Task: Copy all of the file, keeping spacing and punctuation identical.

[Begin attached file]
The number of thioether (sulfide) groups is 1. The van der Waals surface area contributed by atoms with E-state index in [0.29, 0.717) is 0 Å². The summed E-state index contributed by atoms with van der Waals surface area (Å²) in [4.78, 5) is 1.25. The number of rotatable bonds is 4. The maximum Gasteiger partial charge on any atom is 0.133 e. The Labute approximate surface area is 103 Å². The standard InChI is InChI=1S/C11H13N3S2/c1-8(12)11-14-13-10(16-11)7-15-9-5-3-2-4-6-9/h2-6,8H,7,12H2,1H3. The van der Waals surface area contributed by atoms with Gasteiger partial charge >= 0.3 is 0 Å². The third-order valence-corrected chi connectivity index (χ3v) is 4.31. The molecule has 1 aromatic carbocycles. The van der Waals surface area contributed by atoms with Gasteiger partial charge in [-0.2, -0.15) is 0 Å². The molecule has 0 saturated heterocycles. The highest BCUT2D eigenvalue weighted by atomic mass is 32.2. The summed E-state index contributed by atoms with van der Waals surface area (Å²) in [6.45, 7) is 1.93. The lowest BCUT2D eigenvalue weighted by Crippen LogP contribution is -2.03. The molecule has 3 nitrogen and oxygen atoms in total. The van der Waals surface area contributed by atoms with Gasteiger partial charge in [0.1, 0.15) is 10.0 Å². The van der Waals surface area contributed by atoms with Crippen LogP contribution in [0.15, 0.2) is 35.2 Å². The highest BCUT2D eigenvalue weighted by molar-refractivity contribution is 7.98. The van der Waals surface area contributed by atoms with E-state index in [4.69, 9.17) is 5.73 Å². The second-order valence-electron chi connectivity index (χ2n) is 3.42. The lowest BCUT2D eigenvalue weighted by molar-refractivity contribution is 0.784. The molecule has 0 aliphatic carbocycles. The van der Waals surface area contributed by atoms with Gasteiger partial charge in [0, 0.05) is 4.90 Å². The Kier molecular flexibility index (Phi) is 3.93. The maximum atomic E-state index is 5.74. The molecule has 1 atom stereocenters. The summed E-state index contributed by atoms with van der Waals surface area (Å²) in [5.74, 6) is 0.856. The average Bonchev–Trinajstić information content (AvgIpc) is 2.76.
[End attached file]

The number of thioether (sulfide) groups is 1. The van der Waals surface area contributed by atoms with E-state index in [0.29, 0.717) is 0 Å². The summed E-state index contributed by atoms with van der Waals surface area (Å²) in [4.78, 5) is 1.25. The number of rotatable bonds is 4. The maximum Gasteiger partial charge on any atom is 0.133 e. The Labute approximate surface area is 103 Å². The standard InChI is InChI=1S/C11H13N3S2/c1-8(12)11-14-13-10(16-11)7-15-9-5-3-2-4-6-9/h2-6,8H,7,12H2,1H3. The van der Waals surface area contributed by atoms with Gasteiger partial charge >= 0.3 is 0 Å². The third-order valence-corrected chi connectivity index (χ3v) is 4.31. The molecule has 1 aromatic carbocycles. The van der Waals surface area contributed by atoms with Gasteiger partial charge in [-0.2, -0.15) is 0 Å². The molecule has 0 saturated heterocycles. The highest BCUT2D eigenvalue weighted by atomic mass is 32.2. The summed E-state index contributed by atoms with van der Waals surface area (Å²) in [6.45, 7) is 1.93. The lowest BCUT2D eigenvalue weighted by Crippen LogP contribution is -2.03. The molecule has 3 nitrogen and oxygen atoms in total. The van der Waals surface area contributed by atoms with Gasteiger partial charge in [0.1, 0.15) is 10.0 Å². The van der Waals surface area contributed by atoms with Crippen LogP contribution in [0.15, 0.2) is 35.2 Å². The highest BCUT2D eigenvalue weighted by molar-refractivity contribution is 7.98. The van der Waals surface area contributed by atoms with E-state index in [4.69, 9.17) is 5.73 Å². The second-order valence-electron chi connectivity index (χ2n) is 3.42. The lowest BCUT2D eigenvalue weighted by molar-refractivity contribution is 0.784. The molecule has 0 aliphatic carbocycles. The van der Waals surface area contributed by atoms with Gasteiger partial charge in [0, 0.05) is 4.90 Å². The Kier molecular flexibility index (Phi) is 3.93. The maximum atomic E-state index is 5.74. The molecule has 1 atom stereocenters. The summed E-state index contributed by atoms with van der Waals surface area (Å²) in [5.74, 6) is 0.856. The average Bonchev–Trinajstić information content (AvgIpc) is 2.76.